Adjusting to college is more important than dating

Freshman year can be both exhilarating and terrifying. You say goodbye to loved ones and break away from parent curfews and rules for the first time, but you also face the pressure to balance responsibilities and form relationships on your own. Some of those relationships may include a significant other, but adding dating to the mix could make the responsibilities more difficult to manage.

Dating as a freshman may sound great. But in my experience, entering a long-term relationship was taxing while I acclimated to college life. During my first few weeks of school, I felt pressure to start dating. Everyone I met talked about potential relationships and future hookups, which made dating seem like a college rite of passage. But after a failed freshman year relationship, I knew that was far from the truth. My relationship fractured friendships and led to awkward interactions for the rest of my freshman year when the relationship eventually failed.

While you might not live on the same floor as your former flame, you will certainly run into them during class, on the street or at parties, which instantly creates a person to look out for during the next four years. The consequences of an ill-planned freshman year relationship can go beyond awkward interactions. Balancing a relationship on top of academics, newly formed friendships and jobs can worsen the adjustment to school. Freshman year drained me when I threw a relationship into the mix, and freshmen should know not to make the same mistake.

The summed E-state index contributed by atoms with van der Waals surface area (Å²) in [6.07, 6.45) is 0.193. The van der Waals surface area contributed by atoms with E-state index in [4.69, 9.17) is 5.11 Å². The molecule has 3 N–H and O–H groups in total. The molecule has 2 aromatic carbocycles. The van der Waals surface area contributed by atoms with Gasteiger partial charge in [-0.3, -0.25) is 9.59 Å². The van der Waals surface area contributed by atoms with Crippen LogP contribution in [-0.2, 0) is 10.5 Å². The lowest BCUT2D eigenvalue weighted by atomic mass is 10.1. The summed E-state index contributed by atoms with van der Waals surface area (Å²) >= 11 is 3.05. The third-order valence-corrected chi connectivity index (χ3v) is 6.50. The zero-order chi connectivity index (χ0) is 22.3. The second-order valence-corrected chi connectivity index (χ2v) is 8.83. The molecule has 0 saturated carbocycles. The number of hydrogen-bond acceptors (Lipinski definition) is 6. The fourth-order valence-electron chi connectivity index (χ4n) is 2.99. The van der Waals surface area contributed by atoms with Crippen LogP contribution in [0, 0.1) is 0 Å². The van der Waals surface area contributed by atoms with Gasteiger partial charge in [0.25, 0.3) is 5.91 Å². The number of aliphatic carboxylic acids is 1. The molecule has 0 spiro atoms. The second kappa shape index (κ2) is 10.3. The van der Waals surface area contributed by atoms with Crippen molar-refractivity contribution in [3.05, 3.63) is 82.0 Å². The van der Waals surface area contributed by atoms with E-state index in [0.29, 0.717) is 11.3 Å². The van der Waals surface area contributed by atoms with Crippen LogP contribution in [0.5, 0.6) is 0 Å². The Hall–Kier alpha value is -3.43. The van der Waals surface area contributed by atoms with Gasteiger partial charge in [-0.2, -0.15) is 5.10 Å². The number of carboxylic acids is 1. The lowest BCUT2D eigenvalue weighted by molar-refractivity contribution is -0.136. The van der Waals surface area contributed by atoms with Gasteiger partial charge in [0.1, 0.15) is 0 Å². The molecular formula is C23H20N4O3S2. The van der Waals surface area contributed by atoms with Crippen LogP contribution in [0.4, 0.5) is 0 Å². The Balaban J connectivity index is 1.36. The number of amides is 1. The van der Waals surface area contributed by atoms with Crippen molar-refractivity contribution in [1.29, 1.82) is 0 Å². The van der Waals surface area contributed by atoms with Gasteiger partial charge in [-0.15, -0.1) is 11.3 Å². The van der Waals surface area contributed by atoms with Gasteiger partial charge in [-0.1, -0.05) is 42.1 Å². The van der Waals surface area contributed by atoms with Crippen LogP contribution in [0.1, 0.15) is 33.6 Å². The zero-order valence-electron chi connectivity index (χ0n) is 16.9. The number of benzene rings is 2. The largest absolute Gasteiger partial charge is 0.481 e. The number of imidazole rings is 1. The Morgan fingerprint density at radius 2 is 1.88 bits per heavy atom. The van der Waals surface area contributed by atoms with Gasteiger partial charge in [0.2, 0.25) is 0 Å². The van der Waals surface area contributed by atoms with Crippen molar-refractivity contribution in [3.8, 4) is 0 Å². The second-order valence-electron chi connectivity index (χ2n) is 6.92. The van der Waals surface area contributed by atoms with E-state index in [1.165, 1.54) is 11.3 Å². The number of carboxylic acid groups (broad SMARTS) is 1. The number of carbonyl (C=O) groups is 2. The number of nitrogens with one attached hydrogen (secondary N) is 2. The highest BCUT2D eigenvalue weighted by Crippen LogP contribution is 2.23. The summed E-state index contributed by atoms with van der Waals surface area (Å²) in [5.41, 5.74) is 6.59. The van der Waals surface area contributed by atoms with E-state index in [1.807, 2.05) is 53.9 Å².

I am not the only one with a failed attempt at dating freshman year. When one of my best friends from high school began dating someone during her first week of college, she thought she was in love. The two ate all of their meals together, spent their free time together and coordinated courses to spend more time together. Naturally, she became friends with her boyfriend’s friends and struggled to form outside connections. When they broke up seven months later, she was left heartbroken in an unfamiliar city more than 500 miles from home, with few close friends to console her.

Between my friend’s story and my own, I knew a serious relationship early in college can have consequences. Most people’s first college or adult relationship is unlikely to be their last, and entering relationships freshman year forces students to choose between spending time with their significant other and creating friendships of their own. If my friend had waited to enter her relationship until she was well adjusted to college, she would have had more friends to console her when things ended poorly.

Some freshmen can have meaningful relationships that last throughout college. If you find a significant other that lasts the whole nine yards, consider yourself lucky, but proceed through freshman year with caution. Find friends who do not know your partner, and prioritize the classwork and extracurriculars you are passionate about. Do not let a significant other dictate the next four years of your college career.

Not all young adult relationships have to turn sour. Relationships can be fulfilling and give a sense of mutual love and commitment. But be careful to enter one during your first year on campus. You will have your entire life to date many people or find your soulmate, but freshman year, you should focus on yourself.

Colette Bruder, a junior majoring in international affairs, is a columnist.

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